he day is coming when every newborn will have her or his genome sequenced, providing a personal health database for life. But will this ability to stay ahead of sickness compromise genetic privacy?
Initial findings of the ongoing BabySeq pilot project reported in January 2019 in The American Journal of Human Genetics demonstrate the power of genomics in predicting and preventing illness.
The National Institutes of Health unveiled BabySeq in 2013 with a news release, “NIH Seeks Proposals to Study Genomic Sequencing in Newborn Period.” Using “genomic” instead of “genome” allows wiggle room to count kids who’ve had only their exomes sequenced, the 2 percent or so of the genome that encodes proteins – the parts most often implicated in disease. (The consumer DNA testing companies use far less information, typically a smattering of 750,000 or so SNP markers across the genome.)
The BabySeq “initiative will help us better understand how we can appropriately use this information to improve health and prevent disease in infants and children,” said Eric Green, director of the National Human Genome Research Institute at the beginning.
The project is off to a great start. But if history provides a lesson, routine newborn genomic sequencing won’t come without a fight, or at least objections.
Déjà vu all over again?
Genomic sequencing of newborns has a clinical precedent at the single-gene level: the screening for a few dozen “actionable” conditions that new parents sign off on. The tests are done a day or two after birth on a few drops of blood from a heel prick.
Newborn screening has been ongoing for half a century. The first test was for PKU (phenylketonuria), chosen because a restrictive medical diet from birth can prevent the intellectual disability that would otherwise ensue.
Despite the enormous success of newborn screening (see Baby’s First Test), some people have protested. “The Government Has Your Baby’s DNA” from CNN is a typical headline, omitting the fact that the testing is for the baby’s own good. What to do with the info on stored blood spots has been the subject of much academic debate, but is moot considering that the sequences of A, C, T and G can be digitized, persisting even if the samples are tossed, like for the findings of any genetic test.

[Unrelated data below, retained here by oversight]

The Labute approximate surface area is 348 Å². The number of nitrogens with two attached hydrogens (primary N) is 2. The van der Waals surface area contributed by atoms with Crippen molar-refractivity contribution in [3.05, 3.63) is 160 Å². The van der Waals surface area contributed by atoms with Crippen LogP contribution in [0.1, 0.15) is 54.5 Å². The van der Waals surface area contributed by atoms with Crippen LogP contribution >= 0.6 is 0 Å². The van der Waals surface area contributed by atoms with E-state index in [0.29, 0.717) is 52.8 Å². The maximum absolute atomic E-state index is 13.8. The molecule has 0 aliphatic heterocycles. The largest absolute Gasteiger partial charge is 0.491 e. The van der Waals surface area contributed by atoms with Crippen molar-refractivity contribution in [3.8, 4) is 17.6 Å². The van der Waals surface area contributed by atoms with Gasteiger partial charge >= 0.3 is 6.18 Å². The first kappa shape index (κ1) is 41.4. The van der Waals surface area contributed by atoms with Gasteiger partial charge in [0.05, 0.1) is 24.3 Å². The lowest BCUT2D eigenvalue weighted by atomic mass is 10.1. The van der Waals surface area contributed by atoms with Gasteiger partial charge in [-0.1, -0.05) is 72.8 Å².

Another successful population-wide genetic testing effort is deCODE Genetics, which Wired dubbed “The World’s Greatest Genetic Laboratory.”
deCODE was the brainchild of Harvard neuropathology professor Kari Stefansson, who founded the “population-based genomics company” in 1996 with $12 million from seven US venture capitalist organizations. It was reborn as NextCODE Health after Amgen bought it in late 2012; a Chinese company took over in 2015.
Whatever the name, over the years deCODE’s scientists have discovered many health-related gene variants by delving into the genomes of the Icelandic population, descended from just 20,000 or so Viking founders, with little immigration. Against such a uniform gene pool disease-causing mutations stand out, and researchers harvested forests of intertwined family trees. It’s interesting to return to the initial objections to deCODE; I wrote about them two decades ago in The Scientist.
The anti-vaccination campaign that has lead to the return of measles illustrates the danger of distrusting government-sanctioned health tests. Opting out of newborn screening, in contrast, would only affect the particular child, perhaps delaying or missing a diagnosis of a treatable condition.
A clever experimental design
BabySeq was masterminded to maximize information, to test potential value of population-wide implementation. The protocol for the pilot study is described in BMC Pediatrics.
Two Boston area hospitals enrolled 127 healthy newborns and 32 sick babies in the neonatal intensive care unit (NICU). Half of the children in each group had their exomes or genomes sequenced. The parents of all of the participants gave a family history, and since all the babies had the standard heelprick for newborn screening, nobody knew which infants had their DNA sequenced.
For this trial run, the researchers tested the DNA for recessive variants of 310 genes that cause diseases (that is, they detected carriers as well as kids with the associated conditions). They also tested for five genes that elevate the risk of cancer: the two BRCA genes and three for Lynch syndrome (colon and other cancers).
A trove of data
Detailed tables of the recessive diseases festoon the paper, but what’s important overall is the demonstrated value of newborn genomic sequencing.
The sequencing detected childhood-onset diseases that hadn’t yet caused symptoms in fifteen (9.4 percent) of the babies. Ten of them were from the healthy group and five from the NICU group, but none of the discovered mutations were the reasons that the children were in the NICU.